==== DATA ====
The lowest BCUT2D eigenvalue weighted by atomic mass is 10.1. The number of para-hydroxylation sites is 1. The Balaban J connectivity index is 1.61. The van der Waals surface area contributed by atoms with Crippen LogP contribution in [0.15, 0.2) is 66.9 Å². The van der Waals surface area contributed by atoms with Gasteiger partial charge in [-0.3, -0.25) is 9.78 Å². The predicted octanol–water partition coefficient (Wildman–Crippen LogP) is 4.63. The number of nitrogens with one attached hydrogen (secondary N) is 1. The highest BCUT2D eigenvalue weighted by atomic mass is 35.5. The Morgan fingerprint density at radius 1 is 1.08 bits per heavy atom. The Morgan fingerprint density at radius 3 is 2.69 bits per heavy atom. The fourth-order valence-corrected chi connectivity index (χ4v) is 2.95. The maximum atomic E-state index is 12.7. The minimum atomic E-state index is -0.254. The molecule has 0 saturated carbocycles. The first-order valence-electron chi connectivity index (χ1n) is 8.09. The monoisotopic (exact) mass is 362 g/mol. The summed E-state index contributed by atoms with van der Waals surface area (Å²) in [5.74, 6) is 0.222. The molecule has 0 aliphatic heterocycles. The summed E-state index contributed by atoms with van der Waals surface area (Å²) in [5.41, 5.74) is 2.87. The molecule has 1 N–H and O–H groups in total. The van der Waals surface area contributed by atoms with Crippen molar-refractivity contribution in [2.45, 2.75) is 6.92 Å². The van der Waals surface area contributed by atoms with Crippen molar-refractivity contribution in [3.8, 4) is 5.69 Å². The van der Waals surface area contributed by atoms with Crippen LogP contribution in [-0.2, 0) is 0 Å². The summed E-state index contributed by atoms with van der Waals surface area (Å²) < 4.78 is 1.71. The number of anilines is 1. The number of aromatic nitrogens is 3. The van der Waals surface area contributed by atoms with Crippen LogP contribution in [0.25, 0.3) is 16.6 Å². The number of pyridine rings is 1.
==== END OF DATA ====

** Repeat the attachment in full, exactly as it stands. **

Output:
The lowest BCUT2D eigenvalue weighted by atomic mass is 10.1. The number of para-hydroxylation sites is 1. The Balaban J connectivity index is 1.61. The van der Waals surface area contributed by atoms with Crippen LogP contribution in [0.15, 0.2) is 66.9 Å². The van der Waals surface area contributed by atoms with Gasteiger partial charge in [-0.3, -0.25) is 9.78 Å². The predicted octanol–water partition coefficient (Wildman–Crippen LogP) is 4.63. The number of nitrogens with one attached hydrogen (secondary N) is 1. The highest BCUT2D eigenvalue weighted by atomic mass is 35.5. The Morgan fingerprint density at radius 1 is 1.08 bits per heavy atom. The Morgan fingerprint density at radius 3 is 2.69 bits per heavy atom. The fourth-order valence-corrected chi connectivity index (χ4v) is 2.95. The maximum atomic E-state index is 12.7. The minimum atomic E-state index is -0.254. The molecule has 0 saturated carbocycles. The first-order valence-electron chi connectivity index (χ1n) is 8.09. The monoisotopic (exact) mass is 362 g/mol. The summed E-state index contributed by atoms with van der Waals surface area (Å²) in [5.74, 6) is 0.222. The molecule has 0 aliphatic heterocycles. The summed E-state index contributed by atoms with van der Waals surface area (Å²) in [5.41, 5.74) is 2.87. The molecule has 1 N–H and O–H groups in total. The van der Waals surface area contributed by atoms with Crippen molar-refractivity contribution in [2.45, 2.75) is 6.92 Å². The van der Waals surface area contributed by atoms with Crippen molar-refractivity contribution in [3.8, 4) is 5.69 Å². The van der Waals surface area contributed by atoms with Crippen LogP contribution in [-0.2, 0) is 0 Å². The summed E-state index contributed by atoms with van der Waals surface area (Å²) < 4.78 is 1.71. The number of anilines is 1. The number of aromatic nitrogens is 3. The van der Waals surface area contributed by atoms with Crippen LogP contribution in [0.25, 0.3) is 16.6 Å². The number of pyridine rings is 1.